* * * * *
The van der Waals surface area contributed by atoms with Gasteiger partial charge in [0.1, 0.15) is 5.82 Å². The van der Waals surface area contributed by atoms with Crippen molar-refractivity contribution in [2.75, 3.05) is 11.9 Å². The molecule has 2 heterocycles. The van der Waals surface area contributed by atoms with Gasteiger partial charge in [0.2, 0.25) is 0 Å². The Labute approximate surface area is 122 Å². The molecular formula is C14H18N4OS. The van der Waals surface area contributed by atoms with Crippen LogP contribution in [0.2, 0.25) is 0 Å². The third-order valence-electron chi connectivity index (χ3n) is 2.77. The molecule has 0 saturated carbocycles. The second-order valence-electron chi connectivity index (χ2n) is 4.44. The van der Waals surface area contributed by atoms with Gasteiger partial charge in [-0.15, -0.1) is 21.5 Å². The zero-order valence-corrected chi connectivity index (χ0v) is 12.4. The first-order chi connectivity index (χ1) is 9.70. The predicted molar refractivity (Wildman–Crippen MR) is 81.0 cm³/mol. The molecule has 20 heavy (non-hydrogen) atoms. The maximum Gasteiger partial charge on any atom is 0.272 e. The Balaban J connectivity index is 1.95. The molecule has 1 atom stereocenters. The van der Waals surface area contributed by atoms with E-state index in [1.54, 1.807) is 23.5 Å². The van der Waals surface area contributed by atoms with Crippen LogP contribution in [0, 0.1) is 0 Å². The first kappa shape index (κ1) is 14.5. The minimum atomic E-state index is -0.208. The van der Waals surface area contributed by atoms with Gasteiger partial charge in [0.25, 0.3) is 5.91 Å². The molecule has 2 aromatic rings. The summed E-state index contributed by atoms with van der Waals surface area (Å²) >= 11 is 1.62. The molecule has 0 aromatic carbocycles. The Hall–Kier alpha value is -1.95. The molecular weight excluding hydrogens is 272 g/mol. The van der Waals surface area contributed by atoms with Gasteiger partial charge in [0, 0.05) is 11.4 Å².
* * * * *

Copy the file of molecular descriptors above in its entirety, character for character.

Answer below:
The van der Waals surface area contributed by atoms with Gasteiger partial charge in [0.1, 0.15) is 5.82 Å². The van der Waals surface area contributed by atoms with Crippen molar-refractivity contribution in [2.75, 3.05) is 11.9 Å². The molecule has 2 heterocycles. The van der Waals surface area contributed by atoms with Gasteiger partial charge in [0.2, 0.25) is 0 Å². The Labute approximate surface area is 122 Å². The molecular formula is C14H18N4OS. The van der Waals surface area contributed by atoms with Crippen LogP contribution in [0.2, 0.25) is 0 Å². The third-order valence-electron chi connectivity index (χ3n) is 2.77. The molecule has 0 saturated carbocycles. The second-order valence-electron chi connectivity index (χ2n) is 4.44. The van der Waals surface area contributed by atoms with Gasteiger partial charge in [-0.15, -0.1) is 21.5 Å². The zero-order valence-corrected chi connectivity index (χ0v) is 12.4. The first-order chi connectivity index (χ1) is 9.70. The predicted molar refractivity (Wildman–Crippen MR) is 81.0 cm³/mol. The molecule has 20 heavy (non-hydrogen) atoms. The maximum Gasteiger partial charge on any atom is 0.272 e. The Balaban J connectivity index is 1.95. The molecule has 1 atom stereocenters. The van der Waals surface area contributed by atoms with E-state index in [1.54, 1.807) is 23.5 Å². The van der Waals surface area contributed by atoms with Crippen LogP contribution in [0, 0.1) is 0 Å². The first kappa shape index (κ1) is 14.5. The minimum atomic E-state index is -0.208. The van der Waals surface area contributed by atoms with Gasteiger partial charge in [0.25, 0.3) is 5.91 Å². The molecule has 2 aromatic rings. The summed E-state index contributed by atoms with van der Waals surface area (Å²) >= 11 is 1.62. The molecule has 0 aromatic carbocycles. The Hall–Kier alpha value is -1.95. The molecular weight excluding hydrogens is 272 g/mol. The van der Waals surface area contributed by atoms with Gasteiger partial charge in [0, 0.05) is 11.4 Å².